Government waste

Government waste is the opinion that the government does not spend money in an acceptable manner.

Ino van den Besselaar

I.H.C. (Ino) van den Besselaar (born 14 November 1948 in The Hague) is a former Dutch politician. As a member of the Party for Freedom (Partij voor de Vrijheid) he was an MP from 23 November 2010 to 19 September 2012, succeeding James Sharpe. He focused on matters of social affairs, pensions and government spending.

Investment (macroeconomics)

In macroeconomics, investment is the amount of goods purchased or accumulated per unit time which are not consumed at the present time. The types of investment are residential investment in housing that will provide a flow of housing services over an extended time, non-residential fixed investment in things such as new machinery or factories, human capital investment in workforce education, and inventory investment (the accumulation, intentional or unintentional, of goods inventories).

In measures of national income and output, "gross investment" (represented by the variable I ) is a component of gross domestic product (GDP), given in the formula GDP = C + I + G + NX, where C is consumption, G is government spending, and NX is net exports, given by the difference between the exports and imports, X − M. Thus investment is everything that remains of total expenditure after consumption, government spending, and net exports are subtracted (i.e. I = GDP − C − G − NX ).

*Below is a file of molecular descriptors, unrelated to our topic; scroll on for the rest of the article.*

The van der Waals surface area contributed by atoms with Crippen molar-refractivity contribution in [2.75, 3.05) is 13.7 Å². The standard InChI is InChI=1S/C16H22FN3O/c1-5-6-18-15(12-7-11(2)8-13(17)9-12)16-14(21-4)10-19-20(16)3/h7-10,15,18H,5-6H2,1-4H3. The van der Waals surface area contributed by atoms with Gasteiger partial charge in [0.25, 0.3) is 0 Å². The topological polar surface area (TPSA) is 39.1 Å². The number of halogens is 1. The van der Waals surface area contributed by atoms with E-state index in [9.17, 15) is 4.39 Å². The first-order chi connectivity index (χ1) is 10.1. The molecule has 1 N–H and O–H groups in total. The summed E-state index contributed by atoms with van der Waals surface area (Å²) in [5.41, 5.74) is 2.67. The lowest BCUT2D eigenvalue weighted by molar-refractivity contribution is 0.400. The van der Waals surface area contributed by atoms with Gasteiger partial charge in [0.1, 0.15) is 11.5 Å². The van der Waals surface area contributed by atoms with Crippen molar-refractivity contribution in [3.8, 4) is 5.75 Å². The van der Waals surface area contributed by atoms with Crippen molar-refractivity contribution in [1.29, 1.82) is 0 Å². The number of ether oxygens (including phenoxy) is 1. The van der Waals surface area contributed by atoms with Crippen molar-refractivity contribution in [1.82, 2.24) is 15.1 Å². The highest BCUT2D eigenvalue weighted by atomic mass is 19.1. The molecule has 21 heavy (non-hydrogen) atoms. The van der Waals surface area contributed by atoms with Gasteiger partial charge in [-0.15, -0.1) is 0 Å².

"Net investment" deducts depreciation from gross investment. Net fixed investment is the value of the net increase in the capital stock per year.

Fixed investment, as expenditure over a period of time (e.g., "per year"), is not capital but rather leads to changes in the amount of capital. The time dimension of investment makes it a flow. By contrast, capital is a stock—that is, accumulated net investment up to a point in time.

List of countries by military expenditures

This article contains a list of countries by military expenditure in a given year. Military expenditure figures are presented in United States dollars based on either constant or current exchange rates. These results can vary greatly from one year to another based on fluctuations in the exchange rates of each country's currency. Such fluctuations may change a country's ranking from one year to the next.

Monetary and fiscal policy of Japan

Monetary policy pertains to the regulation, availability, and cost of credit, while fiscal policy deals with government expenditures, taxes, and debt. Through management of these areas, the Ministry of Finance regulated the allocation of resources in the economy, affected the distribution of income and wealth among the citizenry, stabilized the level of economic activities, and promoted economic growth and welfare.